This is the second story in February that illustrates how Heifer's work with small-scale farmers can have a much broader impact. Read more about how our farmers really are changing the face of industries around the world as we continue to celebrate the International Year of Family Farming. 

FATTEPUR, Nepal—Dhan Kumari Airi is in her groove. She and the other 87 members of the New Creative Social Entrepreneurs Women’s Cooperative Limited are hosting their third goat bazaar since the cooperative formed in 2008, selling directly to buyers.

These farmers are already having great success cross-breeding local Khari goats with a larger Indian breed. Heifer promotes the crossbreeds that have the resilience and adaptability of local breeds and the improved productivity of the exotic ones.

Airi’s experience shows the model works. Her first two goats had two births a year, triplets every time. She raised 12 kids from those first two.

“Even with just two goats, you can get really impressive outcomes just by taking care with nutrition, breeding and management,” Airi said. “We’re not doing anything drastic, we’re just making small improvements that add up.”

Her goats continue to be so healthy and productive that the ones she raises are pre-booked for sale. She makes about $1,047 a year.

“I’ve been blessed with good goats and the magic touch for raising them,” Airi said. She credits use of a variety of improved fodder, mineral blocks and regular de-worming treatments with much of her success. She gives the goats water three times a day in the summer and twice a day in winter. She heats up the water on the stove for them in winter so it’s not cold, which can make them sick. 

The New Creative cooperative has sold 1,500 goats in three bazaars. “Before, the traders did not give us a per-kilo price or even weigh them, just gave them a set amount for each goat by eye, so we never knew if we were getting a fair price,” Airi said.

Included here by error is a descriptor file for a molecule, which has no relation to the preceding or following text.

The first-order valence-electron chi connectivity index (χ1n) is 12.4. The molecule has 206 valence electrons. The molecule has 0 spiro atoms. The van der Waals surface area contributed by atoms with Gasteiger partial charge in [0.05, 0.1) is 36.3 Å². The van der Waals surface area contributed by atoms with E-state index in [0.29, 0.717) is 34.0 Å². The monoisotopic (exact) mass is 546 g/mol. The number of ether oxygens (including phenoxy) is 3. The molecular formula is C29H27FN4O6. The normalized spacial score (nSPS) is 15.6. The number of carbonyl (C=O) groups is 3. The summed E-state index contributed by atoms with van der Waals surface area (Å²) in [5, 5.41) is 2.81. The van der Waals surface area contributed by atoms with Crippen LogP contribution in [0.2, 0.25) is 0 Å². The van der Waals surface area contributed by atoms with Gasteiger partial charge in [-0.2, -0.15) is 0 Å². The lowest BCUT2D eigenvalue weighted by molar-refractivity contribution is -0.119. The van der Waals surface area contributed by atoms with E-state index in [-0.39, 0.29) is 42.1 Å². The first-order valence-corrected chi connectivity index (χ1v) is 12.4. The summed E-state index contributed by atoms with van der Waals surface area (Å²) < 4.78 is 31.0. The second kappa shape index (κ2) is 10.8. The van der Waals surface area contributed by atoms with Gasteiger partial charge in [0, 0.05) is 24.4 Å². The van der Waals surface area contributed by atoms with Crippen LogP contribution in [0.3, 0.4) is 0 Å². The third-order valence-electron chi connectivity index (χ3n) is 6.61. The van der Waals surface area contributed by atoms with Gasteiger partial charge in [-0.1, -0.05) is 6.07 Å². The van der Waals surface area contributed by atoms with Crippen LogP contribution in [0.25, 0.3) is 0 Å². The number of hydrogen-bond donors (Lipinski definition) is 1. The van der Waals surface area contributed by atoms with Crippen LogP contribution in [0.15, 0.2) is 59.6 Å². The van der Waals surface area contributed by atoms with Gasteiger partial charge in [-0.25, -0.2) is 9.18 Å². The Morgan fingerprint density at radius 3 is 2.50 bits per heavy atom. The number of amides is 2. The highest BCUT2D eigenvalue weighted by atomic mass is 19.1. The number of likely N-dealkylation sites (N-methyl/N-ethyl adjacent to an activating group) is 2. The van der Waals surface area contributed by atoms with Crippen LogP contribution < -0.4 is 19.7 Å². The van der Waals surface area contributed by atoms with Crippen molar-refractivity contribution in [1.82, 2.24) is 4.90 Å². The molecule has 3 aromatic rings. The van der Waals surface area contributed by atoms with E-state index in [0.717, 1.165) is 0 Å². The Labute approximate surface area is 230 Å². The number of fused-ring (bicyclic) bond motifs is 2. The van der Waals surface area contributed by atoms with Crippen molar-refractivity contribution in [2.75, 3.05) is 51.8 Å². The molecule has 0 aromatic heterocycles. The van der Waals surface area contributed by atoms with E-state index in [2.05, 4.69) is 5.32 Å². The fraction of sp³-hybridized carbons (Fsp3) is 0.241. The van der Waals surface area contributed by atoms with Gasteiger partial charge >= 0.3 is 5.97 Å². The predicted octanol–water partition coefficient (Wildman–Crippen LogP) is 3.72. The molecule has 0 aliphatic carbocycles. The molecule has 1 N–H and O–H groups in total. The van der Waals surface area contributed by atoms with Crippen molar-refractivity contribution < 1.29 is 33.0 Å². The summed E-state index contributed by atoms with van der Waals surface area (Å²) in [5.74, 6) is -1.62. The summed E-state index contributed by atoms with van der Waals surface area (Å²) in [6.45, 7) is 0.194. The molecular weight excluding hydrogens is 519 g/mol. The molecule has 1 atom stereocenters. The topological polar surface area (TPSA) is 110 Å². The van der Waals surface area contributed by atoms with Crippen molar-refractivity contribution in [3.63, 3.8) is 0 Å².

Now farmers learn not accept those deals and to request that the goats be weighed and the per-kilo price be stated up front.

On this day, they’re selling 75 to a longtime Heifer partner, the Multiple Service Center. Prabhat Thakuri, MSC executive director, says that he wants to buy the goats to start new projects with quality animals.

“These goats are genetically superior and have high productivity,” Thakuri said. “They are the ideal placement animals for our new project communities. Also, we established and supported these [women’s] groups, and we want to benefit them economically by becoming a consumer and client for them.”

Airi plans to buy more land and increase her production with 30 to 35 nanny goats for a yearly income of about $5,235 a year. Her husband is working in Malaysia as a laborer, but when he returns she plans to keep him by her side.

“I believe having his help in expanding our family goat farm will be enough income for the family to live well,” she said.

This story originally appeared in the Holiday 2013 edition of World Ark magazine. Read the whole story to get a better perspective on how Heifer's program in Nepal is truly empowering women to change the face of the goat industry there.  

Author

Donna Stokes

Donna Stokes is the managing editor of World Ark magazine. She has worked for Heifer International since September 2008 when she leaped over to the nonprofit world from a two-decade career in newspaper journalism.